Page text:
Old 05-27-2008, 04:07 PM
 
Location: Western Chicagoland
18,533 posts, read 48,504,954 times
Reputation: 7281
Alright, which one of you arseholes just signed in under a new name (KeyserSoze) and bashed me in a PM? Seriously, get a life. I have my opinion about things, same as you.
 
Old 05-27-2008, 04:16 PM
 
Location: Phoenix
4,000 posts, read 5,920,212 times
Reputation: 853
Quote:
Originally Posted by vegaspilgrim View Post
Freeway "culture"? You consider freeways a "culture"? Materialism? smog? Those don't sound like great things to me. If Phoenix really is a "west coast" city, it's a "west coast" city in all the wrong ways. BTW, have you ever been to Albuquerque? It's a really unique city and has more local culture and a sense of place than Phoenix could ever dream of, despite being 1/5 the size. Phoenix could actually learn a thing or two from Albuquerque about culture. And see, the thing is, while people in Phoenix (moreso on this forum than in real life) like to compare themselves to southern California and think they're "west coast," most people on the west coast could care less about Phoenix, if they have even heard of the place. People from Phoenix like going to San Diego all the time, but I've never heard San Diegans say they can't wait to take trips to Phoenix. The truth is, when Phoenix tries to compare itself to the "west coast," it loses. When you look at it in terms of the desert southwest, Phoenix emerges as the largest city in the region. And when I spent almost a week in LA a few months ago on my apartment hunting trip, LA didn't remind me of Phoenix one bit. The endless San Gabriel Valley (leaving aside Pasadena) and Riverside and San Bernardino counties kind of reminded me of Phoenix.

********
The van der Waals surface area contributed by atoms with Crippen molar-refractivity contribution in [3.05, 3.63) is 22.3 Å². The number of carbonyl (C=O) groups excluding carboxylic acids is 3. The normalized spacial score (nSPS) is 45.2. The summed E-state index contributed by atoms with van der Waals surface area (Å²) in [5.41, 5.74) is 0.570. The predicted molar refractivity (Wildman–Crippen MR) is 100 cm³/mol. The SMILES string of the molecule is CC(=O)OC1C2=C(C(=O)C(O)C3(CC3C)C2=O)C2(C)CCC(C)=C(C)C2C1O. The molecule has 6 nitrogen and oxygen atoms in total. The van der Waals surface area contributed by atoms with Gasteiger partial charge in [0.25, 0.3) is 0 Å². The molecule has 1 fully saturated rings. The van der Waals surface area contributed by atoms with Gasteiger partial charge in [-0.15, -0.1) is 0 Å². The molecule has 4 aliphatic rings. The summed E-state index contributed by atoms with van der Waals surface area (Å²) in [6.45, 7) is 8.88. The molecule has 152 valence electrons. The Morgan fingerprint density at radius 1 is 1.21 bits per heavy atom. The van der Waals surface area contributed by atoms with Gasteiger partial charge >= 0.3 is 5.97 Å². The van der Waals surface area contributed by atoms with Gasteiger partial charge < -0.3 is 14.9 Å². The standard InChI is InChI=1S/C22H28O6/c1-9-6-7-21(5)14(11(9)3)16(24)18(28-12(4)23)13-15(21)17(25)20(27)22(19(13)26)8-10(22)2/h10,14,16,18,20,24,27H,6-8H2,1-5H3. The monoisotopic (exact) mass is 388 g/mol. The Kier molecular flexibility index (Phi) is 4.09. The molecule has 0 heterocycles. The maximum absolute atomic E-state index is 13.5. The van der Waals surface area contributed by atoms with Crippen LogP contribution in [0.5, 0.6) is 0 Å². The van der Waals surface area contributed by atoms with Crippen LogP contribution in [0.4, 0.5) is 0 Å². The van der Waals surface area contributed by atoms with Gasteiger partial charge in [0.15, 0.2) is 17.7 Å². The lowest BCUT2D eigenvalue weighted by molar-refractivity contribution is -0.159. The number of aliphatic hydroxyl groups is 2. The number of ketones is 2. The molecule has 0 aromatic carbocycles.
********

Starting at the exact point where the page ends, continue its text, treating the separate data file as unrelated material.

Actually, LA reminded me a lot more of Denver (the core, central city, not the suburbs) than it reminded me of anything in Phoenix. Santa Monica reminded me a lot of Boulder. San Diego in terms of landscape and urban geography reminds me a lot of Colorado Springs and suburban communities outside of Denver in the foothills (Castle Rock, etc). There are a ton of ex-Californians moving there too; Phoenix isn't the only place where Californians are moving to. I've talked to a lot of ex-Californians on these message boards in different forums and many of them would never even dream of moving to Phoenix. It's only a certain type of Californian that prefers Phoenix. Anyway, once I'm in LA (moving in a few weeks), going to USC, I'll report back.
Another opinionated, non-factually based post. I work with actual data and none of your assertions are founded. I did my undergrad at USC! I wish I would have gone to UCLA, but it was a great experience. Enjoyed my time at Columbia University more.

More info about So. Cali and Houston: one reason why Phoenix does not want to be another L.A. People leave L.A. because Phoenix is something different, not more of the same.

Top 10 most polluted US cities
(By ozone)
1) Los Angeles, California
2) Bakersfield, California
3) Visalia/Porterville, California
4) Houston, Texas
5) Fresno/Madera, California
6) Sacramento, California
7) Dallas-Fort Worth, Texas